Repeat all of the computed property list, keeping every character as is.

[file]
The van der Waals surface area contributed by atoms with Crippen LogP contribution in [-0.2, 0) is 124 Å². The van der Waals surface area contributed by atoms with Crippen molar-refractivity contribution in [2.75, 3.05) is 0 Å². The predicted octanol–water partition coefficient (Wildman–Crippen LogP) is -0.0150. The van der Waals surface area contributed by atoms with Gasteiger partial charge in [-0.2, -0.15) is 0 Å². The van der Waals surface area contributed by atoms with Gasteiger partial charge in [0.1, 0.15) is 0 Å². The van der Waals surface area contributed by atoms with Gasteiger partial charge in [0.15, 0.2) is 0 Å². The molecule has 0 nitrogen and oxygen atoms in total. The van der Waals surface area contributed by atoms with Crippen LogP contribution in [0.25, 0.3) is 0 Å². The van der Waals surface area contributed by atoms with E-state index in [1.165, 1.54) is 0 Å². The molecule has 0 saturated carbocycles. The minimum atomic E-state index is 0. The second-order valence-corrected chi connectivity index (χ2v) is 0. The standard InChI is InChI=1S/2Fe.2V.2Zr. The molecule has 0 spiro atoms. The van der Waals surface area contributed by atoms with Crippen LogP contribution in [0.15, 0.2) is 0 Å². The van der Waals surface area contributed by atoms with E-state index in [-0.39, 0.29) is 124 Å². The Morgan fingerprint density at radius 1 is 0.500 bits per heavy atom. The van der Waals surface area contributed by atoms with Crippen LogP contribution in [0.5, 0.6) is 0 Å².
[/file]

The van der Waals surface area contributed by atoms with Crippen LogP contribution in [-0.2, 0) is 124 Å². The van der Waals surface area contributed by atoms with Crippen molar-refractivity contribution in [2.75, 3.05) is 0 Å². The predicted octanol–water partition coefficient (Wildman–Crippen LogP) is -0.0150. The van der Waals surface area contributed by atoms with Gasteiger partial charge in [-0.2, -0.15) is 0 Å². The van der Waals surface area contributed by atoms with Gasteiger partial charge in [0.1, 0.15) is 0 Å². The van der Waals surface area contributed by atoms with Gasteiger partial charge in [0.15, 0.2) is 0 Å². The molecule has 0 nitrogen and oxygen atoms in total. The van der Waals surface area contributed by atoms with Crippen LogP contribution in [0.25, 0.3) is 0 Å². The van der Waals surface area contributed by atoms with E-state index in [1.165, 1.54) is 0 Å². The molecule has 0 saturated carbocycles. The minimum atomic E-state index is 0. The second-order valence-corrected chi connectivity index (χ2v) is 0. The standard InChI is InChI=1S/2Fe.2V.2Zr. The molecule has 0 spiro atoms. The van der Waals surface area contributed by atoms with Crippen LogP contribution in [0.15, 0.2) is 0 Å². The van der Waals surface area contributed by atoms with E-state index in [-0.39, 0.29) is 124 Å². The Morgan fingerprint density at radius 1 is 0.500 bits per heavy atom. The van der Waals surface area contributed by atoms with Crippen LogP contribution in [0.5, 0.6) is 0 Å².